lookbookdotnu:

Vanilla sky (by Yulia Sidorenko)
wgsn:

We found a fashionista at #LFW fully entrenched in our history 2.0 megatrend for #SS15 #streetstyle
leahcultice:

David Koma Spring 2015 RTW
justdropithere:


Clément Chabernaud by Camila Falquez - ICON Magazine
fauxuniverse:

I appreciate the irony of this on a blog filled with photos of perfect women
notordinaryfashion:

Richard Nicoll S/S 2015

arabellesicardi:

i feel like the most cynical person but i can’t even find it in me to be astounded at the bullshit around the kent state urban outfitters thing (which i will not link to, because i’m not giving them the traffic). all roads of capitalism led to this point. their response was gaslighting 101 also. none of this is surprising. this is something that has been set up to happen. boycotting doesn’t actually change anything. they can do outrageous things because people will still buy from the brand in other categories. boycotting doesn’t break down the machine. and isn’t that horrible? to feel so helpless? we are at a point where consumers are quite helpless against an uncaring void of a being. because brands, they really don’t care about you. not as a singular person. that era of economy died a long time back, before malls became a thing. that kind of caring is only reserved for the upper middle class and higher ups, with private accounts and personal sales associates. as much as fashion is a breathing thing of art and affect it’s more a calculated structure you have to claw through class divides and complicate. fashion doesn’t have empathy. empathy is a marketing measurement only there to counterbalance and provide narrative for the times they show their uncaring ass when it comes to violence. violence gets them the clickthrough, the backlash gets them the clickthrough, as long as they get the clickthrough, they don’t care, they don’t care at all. and boycotting as a singular person - it’s not going to change that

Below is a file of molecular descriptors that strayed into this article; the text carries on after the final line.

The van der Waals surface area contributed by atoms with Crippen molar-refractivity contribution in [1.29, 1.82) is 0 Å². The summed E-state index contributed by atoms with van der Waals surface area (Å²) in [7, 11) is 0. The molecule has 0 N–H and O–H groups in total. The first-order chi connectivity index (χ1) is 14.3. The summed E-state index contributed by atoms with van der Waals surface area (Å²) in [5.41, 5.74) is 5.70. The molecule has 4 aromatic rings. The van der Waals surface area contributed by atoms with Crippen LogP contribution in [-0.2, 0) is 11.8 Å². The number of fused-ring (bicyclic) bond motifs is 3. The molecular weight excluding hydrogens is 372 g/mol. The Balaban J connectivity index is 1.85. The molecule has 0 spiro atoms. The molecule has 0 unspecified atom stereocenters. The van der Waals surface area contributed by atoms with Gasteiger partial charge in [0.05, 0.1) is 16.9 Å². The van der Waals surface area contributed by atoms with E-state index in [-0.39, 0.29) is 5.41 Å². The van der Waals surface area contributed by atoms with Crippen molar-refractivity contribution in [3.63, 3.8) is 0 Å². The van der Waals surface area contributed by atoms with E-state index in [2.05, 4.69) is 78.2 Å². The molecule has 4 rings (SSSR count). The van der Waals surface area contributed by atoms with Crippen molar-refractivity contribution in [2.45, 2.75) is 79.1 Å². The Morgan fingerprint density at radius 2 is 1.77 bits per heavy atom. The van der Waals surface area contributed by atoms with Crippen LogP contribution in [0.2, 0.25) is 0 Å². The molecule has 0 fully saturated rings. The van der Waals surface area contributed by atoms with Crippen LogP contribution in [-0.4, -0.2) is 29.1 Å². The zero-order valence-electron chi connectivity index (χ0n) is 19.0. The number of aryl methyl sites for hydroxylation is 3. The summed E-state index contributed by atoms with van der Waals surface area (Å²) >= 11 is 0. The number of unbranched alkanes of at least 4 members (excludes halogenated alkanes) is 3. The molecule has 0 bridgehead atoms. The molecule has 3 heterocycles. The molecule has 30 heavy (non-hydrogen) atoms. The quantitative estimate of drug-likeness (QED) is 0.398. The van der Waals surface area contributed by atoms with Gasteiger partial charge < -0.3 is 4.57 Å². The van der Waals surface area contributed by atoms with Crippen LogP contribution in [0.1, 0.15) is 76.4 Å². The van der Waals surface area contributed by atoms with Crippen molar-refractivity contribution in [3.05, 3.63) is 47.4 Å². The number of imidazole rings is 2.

we have to understand what we’ve done as a community to generate sales and desire and the marketing power and culture that makes these things okay. the kent state sweatshirt is linked to all the violence glorified in past urban outfitters shenanigans, this is a cycle of violence and production. they’re manufacturing outrage and clickthroughs as sure as they’re manufacturing the cheap ass poly-blend bloodstains. and we have to understand how we got to this point. because we’re here, now, you know, in a place where fashion is so proudly and cheaply immoral that people are now profiting off our outrage. fashion as an industry has long been immoral — thats embedded into the structure of fast fashion. but now you’re seeing it glob onto all kinds of tragedies, and you’re surprised, and it’s like, were we not warned? this has happened systematically, and we’re surprised? were we not warned? were we not warned???? all roads lead to i told you so. 

and to talk about how we’ve been led to this point would decenter the tragedy in some ways and so all i can do is watch. but listen, they’re not sorry at all. this is performance art. this is pr. it’s going to keep happening, you know. we need to examine ourselves as much as we examine the brands. brands are run by people. how did we get here, together? how can we help? how do we do more than just watch?

(via scenicroutes)